For patients with a traumatic brain injury, the default standard of care has just been turned on its head by a group of researchers at the University of Washington working with colleagues at six hospitals in Bolivia and Ecuador.
In a study published in the New England Journal of Medicine Dec. 12, the researchers found that intracranial pressure monitoring -- the standard of care for severe traumatic brain injury -- showed no significant difference than a treatment based on imaging and clinical examination.
"Within this field, this is a game changer," said Randall Chesnut, a UW Medicine neurosurgeon based at Harborview Medical Center in Seattle and principal investigator of the study. "We've been treating a number not a physiology."
The study is the first international randomized controlled trial on traumatic brain injury the NIH has funded and is the first study of its type in Latin America.
In the trauma world, getting a patient's intracranial pressure less than 20 mm (millimeters of mercury) was the bellwether for treatment, even if it meant taking off a patient's skull.
Raised intracranial pressure means that both nervous system (neural) and blood vessel (vascular) tissues are being compressed and could result in permanent neurologic damage or death.
"We suspect that one major issue is that 20 is not a magic number and that patients require a more complicated method of treatment," said Chesnut.
In the randomized control trial, 324 patients over the age of 13 treated in intensive care units at four hospitals in Bolivia and two hospitals in Ecuador were randomly assigned to one of two specific protocols -- intracranial pressure monitoring (ICP) or imaging and clinical exam. They were evaluated by a combination of survival time, impaired consciousness, three and six-month functionality and six-month neuropsychological status assessed by a blinded examiner. This composite measure was based on percentile performance across 21 measures of functional and cognitive status (0-worst to 100-best).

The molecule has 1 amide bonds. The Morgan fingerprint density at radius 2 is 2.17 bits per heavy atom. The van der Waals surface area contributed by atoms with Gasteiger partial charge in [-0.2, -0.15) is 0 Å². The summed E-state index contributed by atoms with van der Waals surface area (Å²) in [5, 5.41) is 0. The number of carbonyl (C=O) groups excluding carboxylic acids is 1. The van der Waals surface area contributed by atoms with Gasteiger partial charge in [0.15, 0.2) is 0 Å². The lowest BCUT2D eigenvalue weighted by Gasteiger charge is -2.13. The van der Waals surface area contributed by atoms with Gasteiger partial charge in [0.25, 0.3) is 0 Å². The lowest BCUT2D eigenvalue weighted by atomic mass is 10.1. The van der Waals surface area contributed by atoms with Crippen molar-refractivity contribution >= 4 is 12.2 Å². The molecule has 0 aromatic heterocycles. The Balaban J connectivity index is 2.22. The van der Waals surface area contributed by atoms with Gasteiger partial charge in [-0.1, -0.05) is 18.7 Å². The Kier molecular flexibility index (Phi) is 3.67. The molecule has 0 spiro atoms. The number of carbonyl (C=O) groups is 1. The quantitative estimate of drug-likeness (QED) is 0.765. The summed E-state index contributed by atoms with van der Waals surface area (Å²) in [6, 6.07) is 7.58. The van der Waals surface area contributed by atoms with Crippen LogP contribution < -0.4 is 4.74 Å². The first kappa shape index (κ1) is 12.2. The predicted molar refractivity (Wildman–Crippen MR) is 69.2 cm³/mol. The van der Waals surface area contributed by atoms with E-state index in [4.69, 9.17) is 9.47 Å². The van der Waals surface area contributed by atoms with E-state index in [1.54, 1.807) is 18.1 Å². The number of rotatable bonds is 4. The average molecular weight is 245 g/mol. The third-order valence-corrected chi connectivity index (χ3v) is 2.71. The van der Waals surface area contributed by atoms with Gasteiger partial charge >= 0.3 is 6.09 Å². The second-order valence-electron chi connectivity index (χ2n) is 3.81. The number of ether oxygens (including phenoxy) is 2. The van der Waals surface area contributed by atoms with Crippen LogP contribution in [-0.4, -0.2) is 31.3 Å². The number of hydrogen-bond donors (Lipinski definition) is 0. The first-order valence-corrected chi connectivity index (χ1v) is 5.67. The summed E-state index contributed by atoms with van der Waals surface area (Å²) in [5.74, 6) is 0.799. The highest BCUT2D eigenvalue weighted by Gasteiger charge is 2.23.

The results surprised researchers. The composite measure for intercanial pressure monitoring was a median of 56 versus 53 for imaging and clinical exam -- very little difference.
Chesnut said this study should make clear that multimodality monitoring should be more commonplace. For patients, he said, this translates to more focused treatment, less unnecessary treatment and a shorter stay at the intensive care unit.
Impact of TBI
Traumatic brain injury management advancement has been limited by lack of recognition of the importance of this disease, so this study brings new energy into what researchers call an "orphan disease."
Around the world, traumatic brain injury has a huge impact on the quality of life.
Traumatic brain injury is the leading cause of death among young people (15-29), according to the World Health Organization (WHO), and is the leading cause of death associated with road traffic crashes.
Worldwide, an estimated 1.2 million people are killed in road crashes each year and as many as 50 million are injured, according to WHO. Projections indicate that these figures will increase by about 65 percent over the next 20 years unless there is new commitment to prevention. Injuries, and specifically traumatic brain injury, are projected to be a top five killer by 2020.
The study is part of a five-year $3.2M grant from the National Institutes of Health (NIH) Fogarty International Center and the National Institute on Neurologic Diseases and Stroke (NINDS) to evaluate overall outcomes in order to understand the care traumatic brain injury patients receive and how this care affects outcomes.
Chesnut said the idea for the study came from Bolivian intensive care specialists who weren't sure that, if they had the money, they should spend it on costly monitors (upwards of $700 each). Since many Latin American countries do not routinely use ICP monitors, the study was conducted in Bolivia and Ecuador.
The study grew from a passionate core of physicians in Latin America who wanted to help survivors of traumatic brain injuries, but were hindered by scientific knowledge on how to treat these patients. The physicians formed the Latin Brain Injury Consortium and have teamed with Chesnut and his colleagues to look for answers.
In other findings, researchers came across orphan patients -- meaning they were orphaned from ICU because there was no available bed. In Latin America, due to ethical considerations, patients are treated on first-come, first-serve basis and there is no accommodation to ration beds according to need.
The next phase of research will include setting standards for treating traumatic brain injury patients, testing the protocol based on a consensus, and then retesting it, said Chesnut.
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